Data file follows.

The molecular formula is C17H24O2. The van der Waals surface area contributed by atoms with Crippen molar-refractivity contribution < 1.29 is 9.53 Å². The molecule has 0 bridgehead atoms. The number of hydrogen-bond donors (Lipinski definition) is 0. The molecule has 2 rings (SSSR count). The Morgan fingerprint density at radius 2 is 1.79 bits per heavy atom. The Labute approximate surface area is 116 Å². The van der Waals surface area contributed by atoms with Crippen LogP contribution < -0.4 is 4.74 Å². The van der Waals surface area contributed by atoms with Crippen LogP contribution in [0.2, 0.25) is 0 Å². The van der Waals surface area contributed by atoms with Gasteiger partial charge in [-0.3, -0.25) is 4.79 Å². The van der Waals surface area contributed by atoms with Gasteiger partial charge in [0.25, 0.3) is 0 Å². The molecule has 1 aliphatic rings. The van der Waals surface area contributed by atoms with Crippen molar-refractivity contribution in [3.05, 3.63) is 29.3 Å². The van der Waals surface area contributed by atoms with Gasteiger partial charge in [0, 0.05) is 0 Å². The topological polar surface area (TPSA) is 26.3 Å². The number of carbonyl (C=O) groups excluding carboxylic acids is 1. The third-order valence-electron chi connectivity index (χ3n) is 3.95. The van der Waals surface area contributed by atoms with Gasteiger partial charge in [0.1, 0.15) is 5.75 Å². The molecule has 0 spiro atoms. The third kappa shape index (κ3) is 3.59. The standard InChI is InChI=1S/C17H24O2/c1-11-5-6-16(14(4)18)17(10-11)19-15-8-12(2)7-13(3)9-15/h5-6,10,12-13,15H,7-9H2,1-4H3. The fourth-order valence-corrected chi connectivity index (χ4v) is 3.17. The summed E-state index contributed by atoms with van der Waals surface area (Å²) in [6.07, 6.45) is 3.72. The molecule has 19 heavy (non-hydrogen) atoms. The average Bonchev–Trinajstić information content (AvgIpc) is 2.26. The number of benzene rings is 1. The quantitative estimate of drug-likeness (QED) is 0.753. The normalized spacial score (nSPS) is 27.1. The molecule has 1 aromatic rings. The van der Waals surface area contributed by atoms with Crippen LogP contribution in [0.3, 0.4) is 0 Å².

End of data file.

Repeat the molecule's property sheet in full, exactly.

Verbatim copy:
The molecular formula is C17H24O2. The van der Waals surface area contributed by atoms with Crippen molar-refractivity contribution < 1.29 is 9.53 Å². The molecule has 0 bridgehead atoms. The number of hydrogen-bond donors (Lipinski definition) is 0. The molecule has 2 rings (SSSR count). The Morgan fingerprint density at radius 2 is 1.79 bits per heavy atom. The Labute approximate surface area is 116 Å². The van der Waals surface area contributed by atoms with Crippen LogP contribution < -0.4 is 4.74 Å². The van der Waals surface area contributed by atoms with Crippen LogP contribution in [0.2, 0.25) is 0 Å². The van der Waals surface area contributed by atoms with Gasteiger partial charge in [-0.3, -0.25) is 4.79 Å². The van der Waals surface area contributed by atoms with Gasteiger partial charge in [0.25, 0.3) is 0 Å². The molecule has 1 aliphatic rings. The van der Waals surface area contributed by atoms with Crippen molar-refractivity contribution in [3.05, 3.63) is 29.3 Å². The van der Waals surface area contributed by atoms with Gasteiger partial charge in [0, 0.05) is 0 Å². The topological polar surface area (TPSA) is 26.3 Å². The number of carbonyl (C=O) groups excluding carboxylic acids is 1. The third-order valence-electron chi connectivity index (χ3n) is 3.95. The van der Waals surface area contributed by atoms with Gasteiger partial charge in [0.1, 0.15) is 5.75 Å². The molecule has 0 spiro atoms. The third kappa shape index (κ3) is 3.59. The standard InChI is InChI=1S/C17H24O2/c1-11-5-6-16(14(4)18)17(10-11)19-15-8-12(2)7-13(3)9-15/h5-6,10,12-13,15H,7-9H2,1-4H3. The fourth-order valence-corrected chi connectivity index (χ4v) is 3.17. The summed E-state index contributed by atoms with van der Waals surface area (Å²) in [6.07, 6.45) is 3.72. The molecule has 19 heavy (non-hydrogen) atoms. The average Bonchev–Trinajstić information content (AvgIpc) is 2.26. The number of benzene rings is 1. The quantitative estimate of drug-likeness (QED) is 0.753. The normalized spacial score (nSPS) is 27.1. The molecule has 1 aromatic rings. The van der Waals surface area contributed by atoms with Crippen LogP contribution in [0.3, 0.4) is 0 Å².